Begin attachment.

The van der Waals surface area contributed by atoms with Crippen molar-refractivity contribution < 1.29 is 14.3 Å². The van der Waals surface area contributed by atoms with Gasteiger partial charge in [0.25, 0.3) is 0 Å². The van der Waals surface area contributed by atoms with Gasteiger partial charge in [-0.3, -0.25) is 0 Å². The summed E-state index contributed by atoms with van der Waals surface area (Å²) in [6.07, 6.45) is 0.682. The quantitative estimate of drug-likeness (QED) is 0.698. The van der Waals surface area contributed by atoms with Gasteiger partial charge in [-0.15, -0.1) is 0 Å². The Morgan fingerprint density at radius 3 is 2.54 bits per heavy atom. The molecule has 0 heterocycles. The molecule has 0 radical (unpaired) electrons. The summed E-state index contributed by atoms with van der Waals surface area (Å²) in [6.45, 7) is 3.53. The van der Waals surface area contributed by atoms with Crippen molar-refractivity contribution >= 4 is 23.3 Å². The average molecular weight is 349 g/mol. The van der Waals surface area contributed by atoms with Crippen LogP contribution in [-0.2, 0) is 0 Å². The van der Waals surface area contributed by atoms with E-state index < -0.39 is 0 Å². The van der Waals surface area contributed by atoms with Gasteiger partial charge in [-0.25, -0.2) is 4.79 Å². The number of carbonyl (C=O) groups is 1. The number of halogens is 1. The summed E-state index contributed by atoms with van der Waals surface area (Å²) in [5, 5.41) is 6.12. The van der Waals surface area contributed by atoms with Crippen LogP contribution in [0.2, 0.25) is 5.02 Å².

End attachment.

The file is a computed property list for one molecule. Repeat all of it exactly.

The van der Waals surface area contributed by atoms with Crippen molar-refractivity contribution < 1.29 is 14.3 Å². The van der Waals surface area contributed by atoms with Gasteiger partial charge in [0.25, 0.3) is 0 Å². The van der Waals surface area contributed by atoms with Gasteiger partial charge in [-0.3, -0.25) is 0 Å². The summed E-state index contributed by atoms with van der Waals surface area (Å²) in [6.07, 6.45) is 0.682. The quantitative estimate of drug-likeness (QED) is 0.698. The van der Waals surface area contributed by atoms with Gasteiger partial charge in [-0.15, -0.1) is 0 Å². The Morgan fingerprint density at radius 3 is 2.54 bits per heavy atom. The molecule has 0 heterocycles. The molecule has 0 radical (unpaired) electrons. The summed E-state index contributed by atoms with van der Waals surface area (Å²) in [6.45, 7) is 3.53. The van der Waals surface area contributed by atoms with Crippen molar-refractivity contribution >= 4 is 23.3 Å². The average molecular weight is 349 g/mol. The van der Waals surface area contributed by atoms with Crippen LogP contribution in [-0.2, 0) is 0 Å². The van der Waals surface area contributed by atoms with E-state index < -0.39 is 0 Å². The van der Waals surface area contributed by atoms with Gasteiger partial charge in [-0.25, -0.2) is 4.79 Å². The number of carbonyl (C=O) groups is 1. The number of halogens is 1. The summed E-state index contributed by atoms with van der Waals surface area (Å²) in [5, 5.41) is 6.12. The van der Waals surface area contributed by atoms with Crippen LogP contribution in [0.2, 0.25) is 5.02 Å².